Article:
4. Alternative data sources have benefits. Government statistics are still fundamental, but data from alternative sources can complement them in important ways. The Forum considered examples such as using geographic information systems to demarcate boundaries and calculate samples for the 2020 round of censuses; using citizen-generated data to track progress on the SDGs in Guatemala, where malaria spray teams used the open-source platform Open Street Map to plan and direct malaria campaigns; and community data systems in Uganda, where community members, independent of any central agency, collect, record, and maintain their own data sets covering everything from household size and income, to local trade and commerce, to water and sanitation. The promise of big data in humanitarian efforts—for example, the telecommunications data used to locate people after the Nepal earthquake—was also mentioned, as was the potential of AI, underscored by Minister of State for AI Omar Sultan Olama of the United Arab Emirates, official host of the Forum. Many speakers highlighted the importance of public-private partnerships in the production and use of alternative data sources. In pilot projects in Ghana and Nepal, for example, citizens and civil society groups are collecting and mapping solid-waste management data that can be used by governments to track progress on the SDGs or to improve solid-waste services.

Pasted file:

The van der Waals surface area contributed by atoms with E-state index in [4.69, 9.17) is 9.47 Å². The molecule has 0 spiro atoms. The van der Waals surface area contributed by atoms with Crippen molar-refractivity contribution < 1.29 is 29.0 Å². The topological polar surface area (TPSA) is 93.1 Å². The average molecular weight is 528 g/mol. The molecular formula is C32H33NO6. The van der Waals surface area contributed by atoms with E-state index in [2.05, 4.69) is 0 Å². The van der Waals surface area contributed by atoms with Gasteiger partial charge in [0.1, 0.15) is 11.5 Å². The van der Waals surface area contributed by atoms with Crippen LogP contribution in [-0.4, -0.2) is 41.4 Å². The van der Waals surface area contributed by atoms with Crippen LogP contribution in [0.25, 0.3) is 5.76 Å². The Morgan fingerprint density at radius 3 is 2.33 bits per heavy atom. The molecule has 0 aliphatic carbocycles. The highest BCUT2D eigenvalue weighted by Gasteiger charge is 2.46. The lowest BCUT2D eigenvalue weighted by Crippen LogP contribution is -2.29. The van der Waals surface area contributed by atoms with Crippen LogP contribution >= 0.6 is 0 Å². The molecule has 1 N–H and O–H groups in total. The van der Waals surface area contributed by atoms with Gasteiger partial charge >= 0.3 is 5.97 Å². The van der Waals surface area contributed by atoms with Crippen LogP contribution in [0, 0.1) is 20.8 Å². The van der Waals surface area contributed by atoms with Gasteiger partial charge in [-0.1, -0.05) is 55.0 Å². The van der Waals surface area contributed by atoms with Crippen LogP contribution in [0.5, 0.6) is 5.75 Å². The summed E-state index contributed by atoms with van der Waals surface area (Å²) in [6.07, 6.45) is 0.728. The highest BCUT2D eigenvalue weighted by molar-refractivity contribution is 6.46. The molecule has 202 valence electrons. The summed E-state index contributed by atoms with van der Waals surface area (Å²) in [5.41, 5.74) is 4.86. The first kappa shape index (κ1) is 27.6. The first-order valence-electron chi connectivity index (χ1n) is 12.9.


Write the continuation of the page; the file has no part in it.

5. Privacy, data security, and data ethics are key concerns. Episodes like the Cambridge Analytica scandal have contributed to growing public concern about data privacy and security. In May, the EU adopted the General Data Protection Regulation, forcing companies to adhere to strict rules when handling private data. Various countries in Asia have followed suit, adopting their own data-privacy rules. Rising popular mistrust of data in general has blurred the distinctions between anonymous government statistics, open data, and often-intrusive big data. More efforts are needed to educate the public that not all data contains personal information or invades privacy.
The Forum was an important opportunity for the Data for Development in Nepal program and selected members of Nepal’s open-data community to consider the latest thinking. While various Asian governments have established open-data platforms, and communities of practice such as Open Nepal are promoting open data, there is still enormous, untapped potential for data in open formats to spur economic growth, foster innovation, and improve human development across the region. The Forum heard strong calls for more South-South cooperation among national statistics offices, nongovernment data producers, and intermediaries. Nepal, with its vibrant local data community, would be a perfect candidate to share its best practices and lessons learned at the next Forum. With the next World Data Forum planned for 2020 in Bern, Switzerland, perhaps the most important recommendation from the Forum in Dubai is the need for more Asian voices.
The Data for Development in Nepal program works to improve the sharing and use of data in open formats to support development. The program is implemented by The Asia Foundation in partnership with Development Initiatives, with funding from the UK’s Department for International Development. The seven participating organizations from Nepal are Bikas Udhyami, Clean Up Nepal, the Foundation for Development Management, Kathmandu Living Labs, Open Knowledge Nepal, Young Innovations, and YUWA.
Nikki Sharma, Pranaya Sthapit, and Sunita Shakya are program consultants to The Asia Foundation in Nepal. They can be reached at firstname.lastname@example.org, email@example.com, and firstname.lastname@example.org, respectively. The views and opinions expressed here are those of the authors, not those of The Asia Foundation.